umask 027

### svn command
/usr/local/bin/svn.orig ${svnarg} "$@"

Set your umask to either 002, 007 or 027 so that it is the same as the umask for your svn user.

Don't forget to make your wrapper script executable:

# chmod +x /usr/local/bin/svn

Repeat the same steps for proj2 files.

Creating the Repository
Create a central place to store all repositories.
# mkdir /usr/local/repositories

# chown svn:svn /usr/local/repositories

Now that your environment is set up properly, you're ready to create the repository itself.

Log in as the user svn to ensure that both the svn user and the svn group own the files you create in the repository.
# su - svn

svn # cd /usr/local/repositories
svn # svnadmin create proj1
svn # svnadmin create proj2

In this example, I've called my repository "proj1" and "proj2" two separate repositories. You can choose any name that is useful to you.

svnadmin create simply creates the directory infrastructure required by the Subversion tools:

svn # ls -F proj1 proj2
README.txt conf/ db/ format hooks/ locks/

README.txt conf/ db/ format hooks/ locks/ db/ hooks/

Notice that db directory? By default, Subversion uses databases to track changes to the files that you place under revision control. This means that you must import your data into those databases.

Edit svnserve.conf & passwd file:
svn # vi /usr/local/repositories/proj1/conf/svnserve.conf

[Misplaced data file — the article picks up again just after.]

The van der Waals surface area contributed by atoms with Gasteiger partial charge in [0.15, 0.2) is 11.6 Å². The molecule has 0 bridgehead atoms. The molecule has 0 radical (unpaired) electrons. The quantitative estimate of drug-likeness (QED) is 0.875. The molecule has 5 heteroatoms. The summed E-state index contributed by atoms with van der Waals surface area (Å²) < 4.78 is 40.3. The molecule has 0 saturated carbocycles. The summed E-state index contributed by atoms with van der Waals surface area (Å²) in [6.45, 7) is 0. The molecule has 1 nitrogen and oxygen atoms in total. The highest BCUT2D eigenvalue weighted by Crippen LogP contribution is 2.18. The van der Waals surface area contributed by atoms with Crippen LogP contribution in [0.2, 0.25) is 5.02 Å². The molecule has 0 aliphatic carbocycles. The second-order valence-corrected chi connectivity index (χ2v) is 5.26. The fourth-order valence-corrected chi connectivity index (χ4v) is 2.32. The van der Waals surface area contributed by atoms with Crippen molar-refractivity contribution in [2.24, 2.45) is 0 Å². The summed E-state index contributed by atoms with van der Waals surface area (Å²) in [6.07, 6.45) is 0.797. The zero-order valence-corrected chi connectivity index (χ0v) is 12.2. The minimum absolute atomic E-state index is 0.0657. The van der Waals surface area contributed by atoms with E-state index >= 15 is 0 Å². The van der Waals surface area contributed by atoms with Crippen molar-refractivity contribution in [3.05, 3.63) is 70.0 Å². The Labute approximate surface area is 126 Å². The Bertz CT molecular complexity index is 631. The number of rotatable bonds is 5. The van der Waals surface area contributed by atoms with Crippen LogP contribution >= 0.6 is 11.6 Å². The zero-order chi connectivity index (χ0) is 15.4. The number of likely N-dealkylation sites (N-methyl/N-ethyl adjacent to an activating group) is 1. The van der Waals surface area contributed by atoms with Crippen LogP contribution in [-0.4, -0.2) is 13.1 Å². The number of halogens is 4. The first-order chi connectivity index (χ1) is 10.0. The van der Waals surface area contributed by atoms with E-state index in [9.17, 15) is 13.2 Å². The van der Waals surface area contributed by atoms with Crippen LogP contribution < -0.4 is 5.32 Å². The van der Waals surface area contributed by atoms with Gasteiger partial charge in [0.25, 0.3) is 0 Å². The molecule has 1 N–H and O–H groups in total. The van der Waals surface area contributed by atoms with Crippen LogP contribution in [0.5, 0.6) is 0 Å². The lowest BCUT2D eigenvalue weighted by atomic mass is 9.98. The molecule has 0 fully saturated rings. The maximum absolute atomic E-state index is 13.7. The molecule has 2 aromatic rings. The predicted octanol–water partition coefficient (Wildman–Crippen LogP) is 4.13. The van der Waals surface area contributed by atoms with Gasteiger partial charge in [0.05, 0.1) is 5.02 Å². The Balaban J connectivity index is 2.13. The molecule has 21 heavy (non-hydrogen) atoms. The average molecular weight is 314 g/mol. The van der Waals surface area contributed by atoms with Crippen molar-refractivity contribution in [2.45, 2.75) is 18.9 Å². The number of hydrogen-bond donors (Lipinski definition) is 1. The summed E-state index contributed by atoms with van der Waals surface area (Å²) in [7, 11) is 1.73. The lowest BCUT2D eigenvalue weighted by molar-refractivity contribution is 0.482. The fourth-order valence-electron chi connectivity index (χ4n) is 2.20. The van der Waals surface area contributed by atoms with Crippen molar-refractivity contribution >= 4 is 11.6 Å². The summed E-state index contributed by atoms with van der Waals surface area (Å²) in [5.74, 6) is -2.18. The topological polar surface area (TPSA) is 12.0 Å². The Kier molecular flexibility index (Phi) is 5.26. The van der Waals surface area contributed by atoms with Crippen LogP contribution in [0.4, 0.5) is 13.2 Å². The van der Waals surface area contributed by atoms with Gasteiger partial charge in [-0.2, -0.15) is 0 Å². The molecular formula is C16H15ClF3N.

anon-access = none
auth-access = write
password-db = passwd

svn # vi /usr/local/repositories/proj1/conf/passwd
danny = mypassword

Start SVN server as a stand-alone daemon
# /usr/local/bin/svnserve -d --listen-port=3690 --listen-host= -r /usr/local/repositories

Preparing Files to be imported
At that point, I untarred my backup so that I had some data to import. If you do this, don't restore directly into the /usr/local/repositories/proj1 directory. (It's a database, remember?) Instead, I first made a new directory structure:
# mkdir /usr/local/www/apache22/data/proj1
# cd /usr/local/www/apache22/data/proj1
# mkdir branches tags trunk
# cd trunk
# tar xzvf /full/path/to/www.tar.gz .

Importing the Data
Next, it's time to import the information from /usr/local/www/apache22/data/proj1 into the Subversion databases. To do so, use the svn import command:
# su - svn
svn # cd /usr/local/www/apache22/data
svn # svn import proj1 file:///usr/local/repositories/proj1 -m "initial import"
svn # svn import proj2 file:///usr/local/repositories/proj2 -m "initial import"

svn import is one of many svn commands available to users. Type svn help to see the names of all the available commands. If you insert one of those commands between svn and help, as in svn import help, you'll receive help on the syntax for that specified command.

After svn import, specify the name of the directory containing the data to import (proj1 or proj2). Your data doesn't have to be in the same directory; simply specify the full path to the data, but ensure that your svn user has permission to access the data you wish to import. Note: once you've successfully imported your data, you don't have to keep an original copy on disk. In my case, I issued the command rm -Rf www.